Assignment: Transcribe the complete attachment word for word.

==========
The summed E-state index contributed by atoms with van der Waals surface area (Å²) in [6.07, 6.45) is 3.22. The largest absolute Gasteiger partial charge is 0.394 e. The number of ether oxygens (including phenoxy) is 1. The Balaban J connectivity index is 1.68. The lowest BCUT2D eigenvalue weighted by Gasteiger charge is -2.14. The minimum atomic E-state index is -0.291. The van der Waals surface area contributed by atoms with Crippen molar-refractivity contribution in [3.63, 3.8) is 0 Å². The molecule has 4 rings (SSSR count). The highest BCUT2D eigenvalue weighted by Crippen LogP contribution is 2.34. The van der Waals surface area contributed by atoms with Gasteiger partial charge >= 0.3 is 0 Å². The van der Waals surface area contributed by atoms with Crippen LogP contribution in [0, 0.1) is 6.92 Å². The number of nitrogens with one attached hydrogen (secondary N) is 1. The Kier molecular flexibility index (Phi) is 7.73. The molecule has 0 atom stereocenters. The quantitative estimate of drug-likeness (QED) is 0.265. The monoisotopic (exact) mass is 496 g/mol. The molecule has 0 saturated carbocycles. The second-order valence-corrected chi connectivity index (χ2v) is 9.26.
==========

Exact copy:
The summed E-state index contributed by atoms with van der Waals surface area (Å²) in [6.07, 6.45) is 3.22. The largest absolute Gasteiger partial charge is 0.394 e. The number of ether oxygens (including phenoxy) is 1. The Balaban J connectivity index is 1.68. The lowest BCUT2D eigenvalue weighted by Gasteiger charge is -2.14. The minimum atomic E-state index is -0.291. The van der Waals surface area contributed by atoms with Crippen molar-refractivity contribution in [3.63, 3.8) is 0 Å². The molecule has 4 rings (SSSR count). The highest BCUT2D eigenvalue weighted by Crippen LogP contribution is 2.34. The van der Waals surface area contributed by atoms with Gasteiger partial charge >= 0.3 is 0 Å². The van der Waals surface area contributed by atoms with Crippen LogP contribution in [0, 0.1) is 6.92 Å². The number of nitrogens with one attached hydrogen (secondary N) is 1. The Kier molecular flexibility index (Phi) is 7.73. The molecule has 0 atom stereocenters. The quantitative estimate of drug-likeness (QED) is 0.265. The monoisotopic (exact) mass is 496 g/mol. The molecule has 0 saturated carbocycles. The second-order valence-corrected chi connectivity index (χ2v) is 9.26.